It’s still dark outside, but I’m at my usual station, too early in the morning, writing. My son had a short seizure that woke me up. My wheels started turning and I couldn’t turn them off. The upside of him sleeping in our bed is that I don’t have to lose sleep wondering if the monitor is working. The downside is that his seizures are right in front of me, and its impossible to go back to sleep once they are over.
At some point, he isn’t going to be able to sleep with us. He’ll be too old and too big to fit in our bed. If there were ever a reason to wish him to remain seven forever, that might be near the top of my list. Coming in a close second is the fear that his condition is going to get worse as he gets older. Our doctor is concerned about what happens at puberty. It’s another stage of brain development where seizures can change or be more severe. I thought it was impossible for things to get worse. Apparently, they can.
Today, he’s only had epilepsy for a fraction of his existence, but by then, he’ll have had epilepsy for most of his life. We’ll long have lost count of seizures, and meds, and have long forgotten about the time before this began. It will be all we know and all he can remember.
This is what happens to my unrested brain so early in the morning. It gets pulled into the stream and dragged wherever the current takes it, and there is no safe shore for my thoughts to land. The present is filled with seizures, medicine, side effects, and, presently, a lack of sleep. The future has too much uncertainty, doubt, and fear. The past is too painful. Remembering a time without epilepsy is getting harder and, if I try, it makes me sad. What we saw for our lives back then was not this life.
My coffee sitting on the window sill does little to pull my unrested brain back to happier thoughts. But as I stare out onto the dark street, I can at least resist the urge to measure our lives with coffee spoons, in careful doses or as an observer. There is so much left to our journey, so much active living to do and so much of it is unknown that dwelling in any one place is fruitless toil.
Instead of focusing on a when, I try to focus on my what. My what is my family that is together and, in many ways, stronger than ever. Most days are hard, but there is always something to be grateful for. We have a nightly routine where we call out something that we’re grateful for from our day. Even if we skip the rest of our routine, that one gets done. Because those things for which I am grateful are worth measuring, and I want to focus on adding as many of them as I can to this life.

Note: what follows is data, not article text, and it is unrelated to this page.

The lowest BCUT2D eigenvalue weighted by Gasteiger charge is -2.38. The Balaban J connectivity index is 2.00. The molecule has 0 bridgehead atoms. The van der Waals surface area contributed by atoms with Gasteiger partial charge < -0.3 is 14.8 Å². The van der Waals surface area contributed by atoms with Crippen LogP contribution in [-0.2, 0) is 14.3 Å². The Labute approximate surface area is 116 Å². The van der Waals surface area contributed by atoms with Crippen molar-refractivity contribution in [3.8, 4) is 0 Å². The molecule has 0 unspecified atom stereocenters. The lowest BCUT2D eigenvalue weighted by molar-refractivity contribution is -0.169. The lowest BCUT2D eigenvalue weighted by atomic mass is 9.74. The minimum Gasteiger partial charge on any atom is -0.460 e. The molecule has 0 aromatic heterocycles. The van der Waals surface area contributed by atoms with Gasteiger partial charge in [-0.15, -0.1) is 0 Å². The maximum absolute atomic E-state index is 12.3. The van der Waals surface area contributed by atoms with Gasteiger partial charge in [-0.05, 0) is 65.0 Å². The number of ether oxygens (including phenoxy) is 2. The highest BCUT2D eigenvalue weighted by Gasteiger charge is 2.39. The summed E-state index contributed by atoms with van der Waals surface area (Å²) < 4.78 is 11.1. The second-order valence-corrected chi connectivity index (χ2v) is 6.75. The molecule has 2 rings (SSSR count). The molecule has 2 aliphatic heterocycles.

On that note, I’m going to sneak back into bed and lay next to my family. I’m going to do everything that I can to settle my mind and be present in that feeling of being together.
And, maybe, I’ll actually sleep.
Also published on Medium.
6 thoughts on “Early Mornings And Coffee Spoons”
Beautiful post. I can identify.
We are at puberty as of this year. And it’s OK. It’s a little worse than before, but not the disaster we imagined it might be….
And for the future and night time monitoring: king-sized bed…. Because co-sleeping is the “gold standard” for night time seizure monitoring for intractable seizures.
Thank you for passing that along, Desiree. Hoping it’s not as bad and that in the next 5+ years we also have some new options for treatment, too.
It looks like we’re going to need a bigger bed… (and apartment 🙂 ) ~Dave
Praying for you and your family. If anyone can find the silver linings, it is you. You have a beautiful family and love that binds you.
Thank you, Angie. That means a lot and it means a lot to me that you check in on us. ~Dave
We had a nice break from co-sleeping from 8 to 14. Then my son had one of the worst seizures he’s had. It was back to our bed and none of us were happy about it. My son is now approaching his 23rd birthday, and his seizures are well controlled after a 5 day stay in the Epilepsy monitoring unit, and a seizure inside the scanner. There is hope Dave, hang in there and keep the faith.
Thanks for sharing and for the inspiration, Kim. ~Dave